Sunday, July 12, 2009

With the Rolling Truck Stones Thing Right Outside

Purple before Prince.

I remember little about the first junior high dance I went to. The clearest thing about that night isn't the girls (although I remember a few of them), or the dancing (ditto), or even the ribbons hung over the school gym (which might have depressed me if I'd looked closer). What do I remember? Deep Purple.

I'm reminded of this because Deep Purple is in the news this week. (No, really. They are.) Apparently, the band played a concert in Russia last October and has been fined for not first licensing their own songs from the Russian Author's Society.

The $1,000 per song fine is to be paid to the rights-holders of those songs, which happens to be... the band Deep Purple. (Techdirt noted: "Common sense just died.) All I know is this is the strangest thing to come out of Russia since Yakov Smirnoff. (Maybe even stranger -- who knew Deep Purple was even still around?)

When I was in junior high and high school, the stoners all loved Deep Purple, cranking the well-worn vinyl their older brothers and sisters left behind when they went to college. Most of their albums folded out, too -- which was handy for rolling joints (although I don't know if that added to the band's stoner-appeal).

Here's what I do know: at the first junior high dance I ever went to, the first song I danced to (played with long-haired abandon and little noticeable skill by a very bad local band who were probably just a few years older than the kids dancing) was this:

A girl named Rachel asked me to dance. I remember next to nothing about her, except that it was both fun and terrifying to dance with her and she kept moving closer to the makeshift "stage" until we were right in front of the band. And the song ended, she said thank you and we retreated quickly to opposite ends of the gym.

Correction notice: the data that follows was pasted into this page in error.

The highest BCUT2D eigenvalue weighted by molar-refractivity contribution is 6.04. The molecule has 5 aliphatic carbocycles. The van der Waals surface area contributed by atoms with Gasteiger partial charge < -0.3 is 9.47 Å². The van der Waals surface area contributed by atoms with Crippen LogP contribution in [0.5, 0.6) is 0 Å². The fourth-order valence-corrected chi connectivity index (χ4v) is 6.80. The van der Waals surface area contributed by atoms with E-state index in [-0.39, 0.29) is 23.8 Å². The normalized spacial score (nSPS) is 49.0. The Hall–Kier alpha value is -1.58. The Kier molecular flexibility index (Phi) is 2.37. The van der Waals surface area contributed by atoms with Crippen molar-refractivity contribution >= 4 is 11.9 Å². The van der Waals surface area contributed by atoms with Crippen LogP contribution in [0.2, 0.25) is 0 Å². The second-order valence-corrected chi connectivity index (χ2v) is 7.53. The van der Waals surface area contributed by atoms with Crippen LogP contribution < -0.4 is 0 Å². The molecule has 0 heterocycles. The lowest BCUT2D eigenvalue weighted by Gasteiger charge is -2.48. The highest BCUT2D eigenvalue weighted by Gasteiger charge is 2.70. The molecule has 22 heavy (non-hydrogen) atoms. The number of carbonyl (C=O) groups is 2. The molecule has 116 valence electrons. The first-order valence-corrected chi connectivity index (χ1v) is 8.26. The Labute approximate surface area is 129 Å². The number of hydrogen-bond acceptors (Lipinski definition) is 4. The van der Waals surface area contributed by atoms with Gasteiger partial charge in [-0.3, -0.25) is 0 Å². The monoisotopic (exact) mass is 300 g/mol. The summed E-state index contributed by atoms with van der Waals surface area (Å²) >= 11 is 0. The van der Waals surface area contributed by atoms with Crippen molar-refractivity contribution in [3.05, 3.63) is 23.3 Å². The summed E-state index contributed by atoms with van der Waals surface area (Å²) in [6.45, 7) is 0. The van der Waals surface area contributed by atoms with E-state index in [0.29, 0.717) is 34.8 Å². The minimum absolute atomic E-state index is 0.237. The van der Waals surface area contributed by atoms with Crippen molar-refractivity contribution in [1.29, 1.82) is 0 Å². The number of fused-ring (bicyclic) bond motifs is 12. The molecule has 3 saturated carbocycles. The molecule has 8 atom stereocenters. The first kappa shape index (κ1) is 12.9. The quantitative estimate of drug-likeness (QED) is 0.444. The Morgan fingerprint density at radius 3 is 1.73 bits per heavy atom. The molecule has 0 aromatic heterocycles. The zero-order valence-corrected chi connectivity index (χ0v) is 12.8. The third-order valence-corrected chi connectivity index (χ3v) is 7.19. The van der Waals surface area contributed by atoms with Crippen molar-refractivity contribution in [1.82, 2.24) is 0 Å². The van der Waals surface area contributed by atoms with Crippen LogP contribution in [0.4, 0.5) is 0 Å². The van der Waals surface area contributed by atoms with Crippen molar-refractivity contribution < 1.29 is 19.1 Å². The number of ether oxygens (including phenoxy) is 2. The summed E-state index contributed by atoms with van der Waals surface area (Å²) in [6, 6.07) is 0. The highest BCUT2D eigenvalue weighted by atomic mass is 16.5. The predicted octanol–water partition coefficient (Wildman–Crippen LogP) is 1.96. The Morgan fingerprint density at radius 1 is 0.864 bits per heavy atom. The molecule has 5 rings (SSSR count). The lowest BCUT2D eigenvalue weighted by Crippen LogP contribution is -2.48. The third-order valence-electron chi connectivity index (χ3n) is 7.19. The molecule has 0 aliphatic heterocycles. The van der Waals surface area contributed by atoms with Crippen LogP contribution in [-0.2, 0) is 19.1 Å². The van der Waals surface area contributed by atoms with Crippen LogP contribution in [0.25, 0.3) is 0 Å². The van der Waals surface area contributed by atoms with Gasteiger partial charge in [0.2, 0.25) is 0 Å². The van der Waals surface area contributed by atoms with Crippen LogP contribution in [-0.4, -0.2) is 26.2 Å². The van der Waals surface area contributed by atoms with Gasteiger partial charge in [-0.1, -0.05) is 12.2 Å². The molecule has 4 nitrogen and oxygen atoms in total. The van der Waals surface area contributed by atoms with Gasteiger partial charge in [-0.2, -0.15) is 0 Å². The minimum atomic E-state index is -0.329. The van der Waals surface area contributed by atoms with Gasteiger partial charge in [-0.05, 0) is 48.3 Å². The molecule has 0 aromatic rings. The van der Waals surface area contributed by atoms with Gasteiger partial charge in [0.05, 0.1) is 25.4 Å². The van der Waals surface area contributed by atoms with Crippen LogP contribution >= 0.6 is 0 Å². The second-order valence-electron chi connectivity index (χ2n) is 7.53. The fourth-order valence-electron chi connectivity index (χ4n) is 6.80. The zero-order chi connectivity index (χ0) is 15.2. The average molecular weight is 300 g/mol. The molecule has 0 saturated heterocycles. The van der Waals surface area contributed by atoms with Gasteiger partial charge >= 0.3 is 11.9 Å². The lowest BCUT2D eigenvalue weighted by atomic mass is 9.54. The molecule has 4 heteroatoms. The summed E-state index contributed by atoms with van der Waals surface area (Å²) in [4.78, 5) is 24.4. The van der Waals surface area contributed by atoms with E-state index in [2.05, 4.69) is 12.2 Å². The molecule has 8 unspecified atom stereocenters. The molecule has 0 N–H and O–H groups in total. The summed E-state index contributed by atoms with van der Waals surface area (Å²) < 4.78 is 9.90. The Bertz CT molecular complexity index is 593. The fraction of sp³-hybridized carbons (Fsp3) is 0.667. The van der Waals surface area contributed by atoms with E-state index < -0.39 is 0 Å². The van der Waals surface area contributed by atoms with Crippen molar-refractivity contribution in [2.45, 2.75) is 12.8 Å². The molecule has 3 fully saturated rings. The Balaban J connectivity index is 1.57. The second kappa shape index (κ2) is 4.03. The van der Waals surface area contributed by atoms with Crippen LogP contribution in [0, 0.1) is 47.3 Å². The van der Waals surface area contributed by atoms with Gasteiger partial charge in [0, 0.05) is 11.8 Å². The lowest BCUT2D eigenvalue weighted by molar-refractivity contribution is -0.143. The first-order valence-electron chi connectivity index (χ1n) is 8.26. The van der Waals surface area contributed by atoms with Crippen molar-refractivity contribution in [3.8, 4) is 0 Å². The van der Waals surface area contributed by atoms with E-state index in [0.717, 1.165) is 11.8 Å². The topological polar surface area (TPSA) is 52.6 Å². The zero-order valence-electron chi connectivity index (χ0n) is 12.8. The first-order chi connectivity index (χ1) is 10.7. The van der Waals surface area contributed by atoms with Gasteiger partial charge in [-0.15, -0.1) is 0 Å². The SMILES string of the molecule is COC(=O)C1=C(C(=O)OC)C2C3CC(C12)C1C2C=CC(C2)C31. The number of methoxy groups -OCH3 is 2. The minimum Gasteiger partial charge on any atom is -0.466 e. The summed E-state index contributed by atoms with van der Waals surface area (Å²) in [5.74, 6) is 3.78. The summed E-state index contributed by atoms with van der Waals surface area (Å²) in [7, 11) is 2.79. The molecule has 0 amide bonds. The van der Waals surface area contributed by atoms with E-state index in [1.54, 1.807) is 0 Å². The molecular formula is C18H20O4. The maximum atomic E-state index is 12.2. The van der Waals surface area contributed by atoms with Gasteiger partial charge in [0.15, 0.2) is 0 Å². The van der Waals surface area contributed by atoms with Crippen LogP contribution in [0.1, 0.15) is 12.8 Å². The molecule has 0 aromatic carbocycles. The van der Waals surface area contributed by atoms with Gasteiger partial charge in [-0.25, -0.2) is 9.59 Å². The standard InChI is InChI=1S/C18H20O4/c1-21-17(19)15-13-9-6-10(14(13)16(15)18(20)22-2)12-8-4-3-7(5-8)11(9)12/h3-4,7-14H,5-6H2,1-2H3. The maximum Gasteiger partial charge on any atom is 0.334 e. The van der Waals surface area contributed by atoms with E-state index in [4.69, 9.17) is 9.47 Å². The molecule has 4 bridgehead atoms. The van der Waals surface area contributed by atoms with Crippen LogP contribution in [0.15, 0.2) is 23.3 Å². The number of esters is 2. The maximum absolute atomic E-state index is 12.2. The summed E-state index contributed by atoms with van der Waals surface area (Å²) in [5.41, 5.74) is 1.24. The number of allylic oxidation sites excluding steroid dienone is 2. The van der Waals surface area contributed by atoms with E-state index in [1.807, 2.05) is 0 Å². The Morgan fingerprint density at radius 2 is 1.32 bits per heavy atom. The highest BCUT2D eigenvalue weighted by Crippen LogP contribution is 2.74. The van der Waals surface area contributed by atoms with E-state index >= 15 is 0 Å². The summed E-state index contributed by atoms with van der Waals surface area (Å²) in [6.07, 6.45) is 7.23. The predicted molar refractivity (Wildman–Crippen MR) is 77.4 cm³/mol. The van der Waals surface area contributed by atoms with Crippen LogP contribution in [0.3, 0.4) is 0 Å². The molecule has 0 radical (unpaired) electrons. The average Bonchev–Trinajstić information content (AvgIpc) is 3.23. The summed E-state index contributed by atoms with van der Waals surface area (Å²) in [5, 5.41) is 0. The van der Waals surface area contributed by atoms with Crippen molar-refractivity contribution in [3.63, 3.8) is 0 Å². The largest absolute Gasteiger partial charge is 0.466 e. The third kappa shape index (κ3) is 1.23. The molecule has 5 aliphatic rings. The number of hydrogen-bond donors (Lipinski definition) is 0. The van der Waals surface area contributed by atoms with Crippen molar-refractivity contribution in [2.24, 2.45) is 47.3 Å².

My friends all teased me about Rachel and urged me to go talk to her, but I didn't. Like it says in the song, Swiss time was running out. When the band took a break, she made a beeline for the stage and flirted with the guitar player (no doubt asking him probing questions about effects pedals and what kind of pick he preferred). My buddies and me watched this and decided immediately to form a band. None of us played instruments, but that didn't stop us from spending weeks picking a name and designing a logo. It was so perfect that we had no choice but to break up the band without playing a single note.

Oddly enough, if you go to Montreux, there's a sculpture by the shore of Lake Geneva honoring the song (and including the notes to the never-to-be-forgotten guitar riff). I imagine you'll find Rachel there, too. Or your Rachel. Whoever she may be.

(She'll be easy to recognize, even after all these years; she's the one hanging on the arm of the aging guitar player...)

1 comment:

Alex said...

I couldn't get this to embed, but for a great cover of "Smoke on the Water," go to and click on "Late Show with Craig Ferguson."